Tadhkira-tush-Shahadatain (the narrative of two martyrdoms) written in the year 1903 is one of the many books written by Hazrat Mirza Ghulam Ahmad, of Qadian, India, the Promised Messiah and Mahdi (peace be on him). In this book he has related graphically two of the most brutal and heinous murders ever perpetrated in the history of religion. This most brutal martyrdom of two of his pledged devotees is all the more deplorable as it was committed in the name of Islam, the religion of peace, and would cause any reader to shudder with horror.
To surrender one’s life in the name of faith for seeking the pleasure of Allah and to remain steadfast under the most trying conditions is indeed a very commendable act: The martyrdom of these two devotees deserves the highest praise, sympathy and love.
The martyr Hazrat Sahibzada Sayyad Abdul Latif was not only a highly placed and esteemed chief of Khost in Afghanistan, but was also the most reputed mentor of his country. The fame of his piety, knowledge and wisdom had spread even beyond the domains of Afghanistan.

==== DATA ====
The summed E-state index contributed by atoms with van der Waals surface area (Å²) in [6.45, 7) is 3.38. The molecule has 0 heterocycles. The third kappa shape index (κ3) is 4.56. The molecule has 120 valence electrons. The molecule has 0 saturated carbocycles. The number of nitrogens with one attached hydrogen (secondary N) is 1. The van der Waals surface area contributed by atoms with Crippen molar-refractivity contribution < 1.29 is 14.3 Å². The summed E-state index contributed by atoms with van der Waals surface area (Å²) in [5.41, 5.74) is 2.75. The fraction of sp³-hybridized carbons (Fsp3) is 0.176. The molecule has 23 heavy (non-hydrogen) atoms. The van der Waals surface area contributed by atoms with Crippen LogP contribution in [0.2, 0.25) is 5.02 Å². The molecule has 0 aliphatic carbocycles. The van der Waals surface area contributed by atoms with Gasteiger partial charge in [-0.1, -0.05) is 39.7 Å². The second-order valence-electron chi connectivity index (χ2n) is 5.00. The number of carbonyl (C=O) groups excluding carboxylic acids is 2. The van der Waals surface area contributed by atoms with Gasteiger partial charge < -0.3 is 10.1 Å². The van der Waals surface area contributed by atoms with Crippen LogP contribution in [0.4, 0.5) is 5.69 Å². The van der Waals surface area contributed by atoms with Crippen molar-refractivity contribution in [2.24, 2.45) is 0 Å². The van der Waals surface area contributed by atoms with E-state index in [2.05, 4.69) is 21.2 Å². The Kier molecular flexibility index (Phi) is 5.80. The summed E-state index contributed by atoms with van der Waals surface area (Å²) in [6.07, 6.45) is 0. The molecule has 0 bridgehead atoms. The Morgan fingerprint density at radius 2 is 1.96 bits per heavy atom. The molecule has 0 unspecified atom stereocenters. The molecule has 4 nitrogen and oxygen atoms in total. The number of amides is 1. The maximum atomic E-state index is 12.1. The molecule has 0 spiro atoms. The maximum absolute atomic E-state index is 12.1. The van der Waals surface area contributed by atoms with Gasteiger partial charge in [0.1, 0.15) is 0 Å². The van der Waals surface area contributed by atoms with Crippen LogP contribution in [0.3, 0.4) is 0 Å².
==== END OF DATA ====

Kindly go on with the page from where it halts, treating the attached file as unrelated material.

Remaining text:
The second martyr, Hazrat Mian Abdul Rahman, one of the most trusted pupils of the Sahibzada, was strangled to death in a very cruel manner for the very same reason of accepting the Promised Messiah.
The Promised Messiah has narrated how these two venerable persons joined the fold of Ahmadiyyat. He mentions the reason which made the Sahibzada fully convinced of his truth before taking the oath of allegiance at his sacred hand. The Sahibzada fulfilled this oath by surrendering his life even though many worldly honours were offered to him by the king if he retracted from his allegiance.
Readers should take note that in the original text of the book there are three articles in Arabic appended to the original Urdu text. The translations of these articles are not included in this rendering.
Mr. Muhammad Akram Khan Ghauri deserves sincere thanks for doing a great service by rendering this book into English. May Allah reward him profusely and bless him with His bounties.
28th February 1984
Ataul Mujeeb Rashed,
Imam, London Mosque